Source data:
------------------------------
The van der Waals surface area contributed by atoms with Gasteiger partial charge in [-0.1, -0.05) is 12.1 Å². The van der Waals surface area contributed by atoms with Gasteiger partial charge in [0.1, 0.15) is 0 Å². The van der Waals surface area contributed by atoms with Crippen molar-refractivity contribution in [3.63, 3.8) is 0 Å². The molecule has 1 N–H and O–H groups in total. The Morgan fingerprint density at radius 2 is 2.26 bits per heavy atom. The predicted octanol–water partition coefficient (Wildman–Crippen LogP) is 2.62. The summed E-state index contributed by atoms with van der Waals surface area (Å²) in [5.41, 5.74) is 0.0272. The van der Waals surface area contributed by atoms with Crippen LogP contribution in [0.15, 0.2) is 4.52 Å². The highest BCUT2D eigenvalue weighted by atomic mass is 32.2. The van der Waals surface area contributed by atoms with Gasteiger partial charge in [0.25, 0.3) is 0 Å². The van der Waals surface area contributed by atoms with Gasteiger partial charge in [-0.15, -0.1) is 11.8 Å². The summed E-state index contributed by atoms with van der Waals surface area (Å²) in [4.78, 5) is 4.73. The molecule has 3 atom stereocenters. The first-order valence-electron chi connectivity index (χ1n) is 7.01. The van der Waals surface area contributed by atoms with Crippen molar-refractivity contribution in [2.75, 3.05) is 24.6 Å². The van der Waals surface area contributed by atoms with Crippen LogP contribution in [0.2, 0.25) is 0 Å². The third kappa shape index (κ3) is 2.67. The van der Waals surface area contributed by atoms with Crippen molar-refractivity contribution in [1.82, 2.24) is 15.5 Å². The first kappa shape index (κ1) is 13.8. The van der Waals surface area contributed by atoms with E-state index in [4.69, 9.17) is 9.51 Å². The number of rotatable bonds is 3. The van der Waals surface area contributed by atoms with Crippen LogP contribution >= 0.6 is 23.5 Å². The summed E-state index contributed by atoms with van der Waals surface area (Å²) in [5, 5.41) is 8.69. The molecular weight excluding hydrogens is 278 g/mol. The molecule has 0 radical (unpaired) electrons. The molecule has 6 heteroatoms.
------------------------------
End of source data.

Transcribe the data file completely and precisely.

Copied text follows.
The van der Waals surface area contributed by atoms with Gasteiger partial charge in [-0.1, -0.05) is 12.1 Å². The van der Waals surface area contributed by atoms with Gasteiger partial charge in [0.1, 0.15) is 0 Å². The van der Waals surface area contributed by atoms with Crippen molar-refractivity contribution in [3.63, 3.8) is 0 Å². The molecule has 1 N–H and O–H groups in total. The Morgan fingerprint density at radius 2 is 2.26 bits per heavy atom. The predicted octanol–water partition coefficient (Wildman–Crippen LogP) is 2.62. The summed E-state index contributed by atoms with van der Waals surface area (Å²) in [5.41, 5.74) is 0.0272. The van der Waals surface area contributed by atoms with Crippen LogP contribution in [0.15, 0.2) is 4.52 Å². The highest BCUT2D eigenvalue weighted by atomic mass is 32.2. The van der Waals surface area contributed by atoms with Gasteiger partial charge in [0.25, 0.3) is 0 Å². The van der Waals surface area contributed by atoms with Gasteiger partial charge in [-0.15, -0.1) is 11.8 Å². The summed E-state index contributed by atoms with van der Waals surface area (Å²) in [4.78, 5) is 4.73. The molecule has 3 atom stereocenters. The first-order valence-electron chi connectivity index (χ1n) is 7.01. The van der Waals surface area contributed by atoms with Crippen molar-refractivity contribution in [2.75, 3.05) is 24.6 Å². The van der Waals surface area contributed by atoms with Crippen LogP contribution in [0.2, 0.25) is 0 Å². The third kappa shape index (κ3) is 2.67. The van der Waals surface area contributed by atoms with Crippen molar-refractivity contribution in [1.82, 2.24) is 15.5 Å². The first kappa shape index (κ1) is 13.8. The van der Waals surface area contributed by atoms with E-state index in [4.69, 9.17) is 9.51 Å². The number of rotatable bonds is 3. The van der Waals surface area contributed by atoms with Crippen LogP contribution >= 0.6 is 23.5 Å². The summed E-state index contributed by atoms with van der Waals surface area (Å²) in [5, 5.41) is 8.69. The molecular weight excluding hydrogens is 278 g/mol. The molecule has 0 radical (unpaired) electrons. The molecule has 6 heteroatoms.